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Lee Johnson: The Man Behind the Glyphosate Landmark Trial

By Mackenzie Feldman on March 12, 2021   duration

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Carey Gillam’s groundbreaking new book, The Monsanto Papers, chronicles the story of Dewayne “Lee'' Johnson, a man who developed cancer after exposure to Monsanto’s glyphosate-based herbicide. Lee was the first person to challenge Monsanto over their herbicides in court and win; his case is a huge milestone that has set a precedent for future glyphosate trials. The impact has been felt around the world, as countries like Mexico and Germany have taken steps to ban glyphosate based-herbicides since the ruling. What is often missing from the coverage of Lee’s fight --despite it being a significant part of his story-- is how he is using his platform to advocate for an end to synthetic herbicide-use to protect groundskeepers and ensure that no one else has to endure what he is living through.

To provide some context: Lee was a groundskeeper for the Benicia Unified School District in the San Francisco Bay Area. As part of his job, he was required to spray Ranger Pro, an herbicide manufactured by Monsanto (now Bayer since the acquisition in 2018), containing the active ingredient glyphosate. Glyphosate is a chemical classified by the World Health Organization as a probable carcinogen. Lee sprayed sports fields and school grounds, and notes that some days he would spray upwards of 150 gallons worth of toxic materials. He always wore PPE (Personal Protective Equipment) and did everything in his power to exercise extreme caution. Unfortunately, he was unable to avoid occasional leaks and was drenched in the glyphosate-based product on multiple occasions when his equipment malfunctioned.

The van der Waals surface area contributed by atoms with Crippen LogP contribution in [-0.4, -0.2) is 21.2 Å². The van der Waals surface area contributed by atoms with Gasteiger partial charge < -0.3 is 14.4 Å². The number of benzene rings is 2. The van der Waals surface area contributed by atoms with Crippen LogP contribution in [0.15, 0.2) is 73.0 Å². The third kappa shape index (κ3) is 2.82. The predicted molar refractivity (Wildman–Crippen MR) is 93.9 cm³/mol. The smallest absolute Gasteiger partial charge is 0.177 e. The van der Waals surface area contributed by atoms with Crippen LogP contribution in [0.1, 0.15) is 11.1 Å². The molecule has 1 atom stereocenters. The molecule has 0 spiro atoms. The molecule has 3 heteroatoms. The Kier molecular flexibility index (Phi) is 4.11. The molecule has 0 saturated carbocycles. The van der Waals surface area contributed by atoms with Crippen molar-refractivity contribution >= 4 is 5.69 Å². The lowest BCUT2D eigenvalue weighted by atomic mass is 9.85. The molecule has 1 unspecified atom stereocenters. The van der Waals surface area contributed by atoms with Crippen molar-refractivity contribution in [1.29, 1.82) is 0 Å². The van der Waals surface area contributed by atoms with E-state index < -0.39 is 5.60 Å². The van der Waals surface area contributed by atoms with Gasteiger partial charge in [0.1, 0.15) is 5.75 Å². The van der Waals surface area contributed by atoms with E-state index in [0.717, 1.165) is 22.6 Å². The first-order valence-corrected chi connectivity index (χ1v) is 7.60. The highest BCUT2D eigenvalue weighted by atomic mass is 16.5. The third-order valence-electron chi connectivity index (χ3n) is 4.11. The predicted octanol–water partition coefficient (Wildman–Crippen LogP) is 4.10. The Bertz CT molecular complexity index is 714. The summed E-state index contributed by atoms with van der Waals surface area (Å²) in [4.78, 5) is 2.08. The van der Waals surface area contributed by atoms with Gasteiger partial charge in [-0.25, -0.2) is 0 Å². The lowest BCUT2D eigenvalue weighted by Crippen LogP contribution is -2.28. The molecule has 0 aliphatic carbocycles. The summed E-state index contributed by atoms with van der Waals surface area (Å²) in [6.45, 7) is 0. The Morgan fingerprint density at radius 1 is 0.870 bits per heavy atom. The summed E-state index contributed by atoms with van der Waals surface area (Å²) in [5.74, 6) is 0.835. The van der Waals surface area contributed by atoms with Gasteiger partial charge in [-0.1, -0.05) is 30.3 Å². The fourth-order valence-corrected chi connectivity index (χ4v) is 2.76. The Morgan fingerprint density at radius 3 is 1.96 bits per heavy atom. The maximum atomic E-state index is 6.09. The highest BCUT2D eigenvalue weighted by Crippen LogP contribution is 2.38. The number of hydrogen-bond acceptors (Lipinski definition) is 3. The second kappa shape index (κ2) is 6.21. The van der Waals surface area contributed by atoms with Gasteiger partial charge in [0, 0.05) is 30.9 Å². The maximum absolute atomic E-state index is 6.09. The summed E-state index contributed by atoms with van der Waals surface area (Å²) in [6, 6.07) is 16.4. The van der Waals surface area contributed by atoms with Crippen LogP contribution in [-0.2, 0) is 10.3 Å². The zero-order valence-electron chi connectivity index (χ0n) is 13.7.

Following a tumultuous two years of chronic and acute exposures, Lee began to experience skin irritation and develop rashes. He contacted Monsanto to inquire if their products could have caused his recent skin issues, and despite their internal dialogue on the subject, they neglected to respond to his inquiry. After bouncing from doctor to doctor, Lee received his diagnosis: Mycosis Fungoides, a rare form of non-Hodgkin's lymphoma. Driven by his suspicions that the herbicide was to blame for his diagnosis, Lee sued Monsanto. In a groundbreaking ruling, the jury found that exposure to the glyphosate-based herbicide, Ranger Pro, was a substantial factor in causing Lee’s cancer. Not only that, but they found that Monsanto failed to adequately warn consumers and users of their product of the risks. Therefore the jury found Monsanto guilty of acting with malice and oppression, awarding Lee a total of $289 million, which was later reduced to $20.5 million. There are now over 120,000 cases against Bayer/Monsanto, with many plaintiffs sharing similar stories to Lee’s. His landmark verdict was a monumental catalyst for these kinds of cases, adding power and validity to the lawsuits brought against Monsanto. Despite the 120,000 cases against Bayer/Monsanto and pending $10 billion settlement, glyphosate-based products can still be purchased at stores like Home Depot and Lowes, and the products continue to cause cancer in humans, harm soil health, and contribute to the insect apocalypse.